JBF: Let’s start with basics. The Trump White House is neofascist in terms of its political base, its ideology, and the policies it is advocating. The rest of the U.S. state, the Congress, the judiciary, the military, the National Security State, the state and local government, and, if we include the ideological state apparatus, the corporate media and the educational institutions, are not at present neofascist. So we are in a period which is analogous to what the Nazis called Gleichschaltung (bringing into line), which means a fight within the state. Steve Bannon calls it the period of the “deconstruction of the administrative state.” Trump has the complete support of Wall Street, which saw its shares go up by 13 percent between the election and late February. He always had considerable support from sections of the “billionaire class,” while other parts supported Hillary Clinton. Trump’s biggest support within capital comes from the fossil-fuel-financial complex and from military contractors. But at this point he is the darling of the 1 percent, having promised to remove 75 percent or more all regulations on business. (It is well to remember that the concept of “privatization” emerged in Germany in the 1930s.) Trump, although his poll numbers are low, has the support at present of 88 percent of Republican voters, who currently approve of the actions of his administration.

Trump’s “America First” policy is all about economic nationalism and military nationalism. His infrastructure proposal has been called by the Financial Times a case of “bait and switch.” He doesn’t actually plan a significant increase in civilian government spending. Rather his claim that his policies will generate a $1 trillion increase in infrastructure expenditure in the economy is based on an extremely questionable analysis by his Secretary of Commerce Wilbur Ross that claims that giving $137 billion in tax credits to corporations related to infrastructure spending will provide the financial leverage allowing infrastructure expenditures in the economy as a whole to go up by a trillion dollars over ten years. Most economists consider it flim-flam, giving capital to capital to capital so it can make more profit on spending that it would mostly have done anyway. This is far removed from direct federal spending on infrastructure, and it is likely to deepen the contradictions of overaccumulation characterizing monopoly-finance capital.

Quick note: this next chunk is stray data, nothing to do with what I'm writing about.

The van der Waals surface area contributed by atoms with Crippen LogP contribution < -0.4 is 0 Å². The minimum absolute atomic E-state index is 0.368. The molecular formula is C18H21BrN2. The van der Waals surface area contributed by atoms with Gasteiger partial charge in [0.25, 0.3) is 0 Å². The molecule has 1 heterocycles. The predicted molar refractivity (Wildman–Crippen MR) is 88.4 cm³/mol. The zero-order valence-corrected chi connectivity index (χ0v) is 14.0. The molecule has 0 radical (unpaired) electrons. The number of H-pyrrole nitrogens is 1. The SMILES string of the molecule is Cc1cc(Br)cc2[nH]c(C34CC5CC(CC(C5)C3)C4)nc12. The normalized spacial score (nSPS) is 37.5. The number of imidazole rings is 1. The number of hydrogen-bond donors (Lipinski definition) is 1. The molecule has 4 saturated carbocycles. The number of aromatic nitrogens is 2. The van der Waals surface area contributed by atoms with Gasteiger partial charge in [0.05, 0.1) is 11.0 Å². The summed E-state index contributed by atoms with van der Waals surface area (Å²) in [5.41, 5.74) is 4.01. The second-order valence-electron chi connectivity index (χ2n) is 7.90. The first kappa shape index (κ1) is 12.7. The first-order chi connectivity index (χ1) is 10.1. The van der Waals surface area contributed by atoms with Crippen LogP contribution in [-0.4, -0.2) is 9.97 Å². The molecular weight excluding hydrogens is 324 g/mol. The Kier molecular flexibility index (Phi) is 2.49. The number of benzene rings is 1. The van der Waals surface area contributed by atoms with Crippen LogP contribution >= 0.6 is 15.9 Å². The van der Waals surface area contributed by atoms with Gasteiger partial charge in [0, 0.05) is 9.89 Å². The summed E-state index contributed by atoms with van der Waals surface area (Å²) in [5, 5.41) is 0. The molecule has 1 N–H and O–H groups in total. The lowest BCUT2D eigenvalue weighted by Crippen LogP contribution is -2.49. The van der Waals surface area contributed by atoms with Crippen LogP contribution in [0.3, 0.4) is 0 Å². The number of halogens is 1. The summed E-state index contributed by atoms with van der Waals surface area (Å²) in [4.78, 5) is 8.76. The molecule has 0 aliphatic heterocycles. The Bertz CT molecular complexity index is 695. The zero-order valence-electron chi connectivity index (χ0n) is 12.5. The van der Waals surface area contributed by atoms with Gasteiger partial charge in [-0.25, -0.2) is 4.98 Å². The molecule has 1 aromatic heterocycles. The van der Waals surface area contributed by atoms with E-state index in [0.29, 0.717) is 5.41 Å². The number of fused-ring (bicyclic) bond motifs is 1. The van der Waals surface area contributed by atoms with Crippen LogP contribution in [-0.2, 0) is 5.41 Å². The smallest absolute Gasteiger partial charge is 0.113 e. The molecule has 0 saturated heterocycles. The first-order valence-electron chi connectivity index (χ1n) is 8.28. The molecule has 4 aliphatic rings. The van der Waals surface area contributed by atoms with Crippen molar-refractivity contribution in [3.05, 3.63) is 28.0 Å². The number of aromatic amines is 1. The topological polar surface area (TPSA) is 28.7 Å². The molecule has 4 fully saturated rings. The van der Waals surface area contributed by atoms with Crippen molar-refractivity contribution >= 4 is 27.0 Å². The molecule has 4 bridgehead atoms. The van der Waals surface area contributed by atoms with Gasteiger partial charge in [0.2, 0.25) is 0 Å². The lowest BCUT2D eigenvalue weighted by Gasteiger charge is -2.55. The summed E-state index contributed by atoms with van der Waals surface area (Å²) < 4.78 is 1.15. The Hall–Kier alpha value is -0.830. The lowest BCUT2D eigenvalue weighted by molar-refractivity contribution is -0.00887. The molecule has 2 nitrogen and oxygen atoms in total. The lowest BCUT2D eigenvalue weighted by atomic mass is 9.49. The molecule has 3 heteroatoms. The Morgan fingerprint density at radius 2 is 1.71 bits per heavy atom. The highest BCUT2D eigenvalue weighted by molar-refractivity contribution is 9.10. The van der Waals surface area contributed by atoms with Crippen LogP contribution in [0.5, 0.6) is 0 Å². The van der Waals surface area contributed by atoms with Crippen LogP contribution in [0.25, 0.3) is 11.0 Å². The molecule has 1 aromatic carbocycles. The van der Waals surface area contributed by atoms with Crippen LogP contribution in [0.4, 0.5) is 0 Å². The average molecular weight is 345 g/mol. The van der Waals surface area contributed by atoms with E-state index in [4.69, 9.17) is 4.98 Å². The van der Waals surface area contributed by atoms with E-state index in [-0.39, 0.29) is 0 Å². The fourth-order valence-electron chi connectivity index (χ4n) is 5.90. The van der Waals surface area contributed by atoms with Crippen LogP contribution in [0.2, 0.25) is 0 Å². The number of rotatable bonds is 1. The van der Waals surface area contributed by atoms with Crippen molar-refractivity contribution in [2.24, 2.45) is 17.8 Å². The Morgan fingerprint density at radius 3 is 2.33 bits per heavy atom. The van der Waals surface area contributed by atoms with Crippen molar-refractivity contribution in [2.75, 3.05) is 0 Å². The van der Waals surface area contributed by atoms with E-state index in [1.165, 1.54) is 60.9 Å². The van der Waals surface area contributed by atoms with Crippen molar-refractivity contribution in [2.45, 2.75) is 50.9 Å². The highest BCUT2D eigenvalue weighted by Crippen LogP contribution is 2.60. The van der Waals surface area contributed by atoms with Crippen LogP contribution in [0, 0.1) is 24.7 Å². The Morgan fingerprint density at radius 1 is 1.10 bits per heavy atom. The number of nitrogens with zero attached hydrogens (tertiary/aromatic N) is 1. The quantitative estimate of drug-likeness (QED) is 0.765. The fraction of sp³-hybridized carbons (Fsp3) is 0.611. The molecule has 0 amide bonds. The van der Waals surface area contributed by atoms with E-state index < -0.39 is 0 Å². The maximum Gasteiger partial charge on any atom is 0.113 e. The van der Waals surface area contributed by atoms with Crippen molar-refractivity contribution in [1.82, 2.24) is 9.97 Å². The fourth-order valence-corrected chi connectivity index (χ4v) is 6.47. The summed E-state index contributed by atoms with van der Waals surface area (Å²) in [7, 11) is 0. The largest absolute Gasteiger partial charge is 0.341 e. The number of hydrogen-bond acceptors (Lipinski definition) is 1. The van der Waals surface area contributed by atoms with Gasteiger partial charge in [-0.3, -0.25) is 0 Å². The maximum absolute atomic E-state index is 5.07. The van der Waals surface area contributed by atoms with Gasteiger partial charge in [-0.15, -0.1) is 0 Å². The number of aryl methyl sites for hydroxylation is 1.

Trump’s real stimulus will be in the form of a $54 billion defense increase, raising the amount spent on the military in the basic defense budget by more than ten percent. He is calling this one of the “greatest military buildups in American history.” It is well to remember that it was Hitler, who was the first military “Keynesian” (as figures like Michał Kalecki and Joan Robinson pointed out), who showed that an economy could be boosted (to a point) by spending on armaments. It has been done many times before and is now institutionalized within the U.S. system. But Trump is planning on doing it in a bigger way. He is also bragging that he is already getting the Germans and others to spend more of their “fair share” on NATO.

On trade, Trump is likely to combine economic nationalism and protectionism with so-called free trade, constantly changing the rules depending on what he sees is to the U.S. advantage. The United States is able throw its weight around more in bilateral agreements where other nations are forced to take it on one by one. But Trump’s strategy is to derail China, and is not aimed principally at Europe. Attempts will therefore be made to enlist the other parts of the triad, i.e., Europe and Japan, under the hegemonic leadership of the United States, in an economic alliance to pressure China. With respect to trade, however, as in other areas Trump has to deal with Congress. Traditional Republicans, even more than Democrats are opposed to protectionism (though willing to accept it when it is clearly in the U.S. interest), and it is possible that some of his plans will run up against obstacles. But the truth is that the United States is moving away from free trade precisely because its economic hegemony over the world economy is declining. We can see the same thing during the later phases of Britain’s period of hegemonic decline. And this represents a big shift that was bound to occur. What Trump has going for him is that U.S. corporations are increasingly worried about China even as they rely on offshoring production to China to enhance their own profit margins. Forbes declared in 2016 that China would overtake the U.S. economy in 2018. I have not studied their calculations so I cannot say if this is correct. But the fact that they are worried about it and see a hegemonic shift as imminent is significant. For the U.S. ruling class used to running the world this is a big change. The U.S. share of the global economy has been dropping steadily year by year since 2000.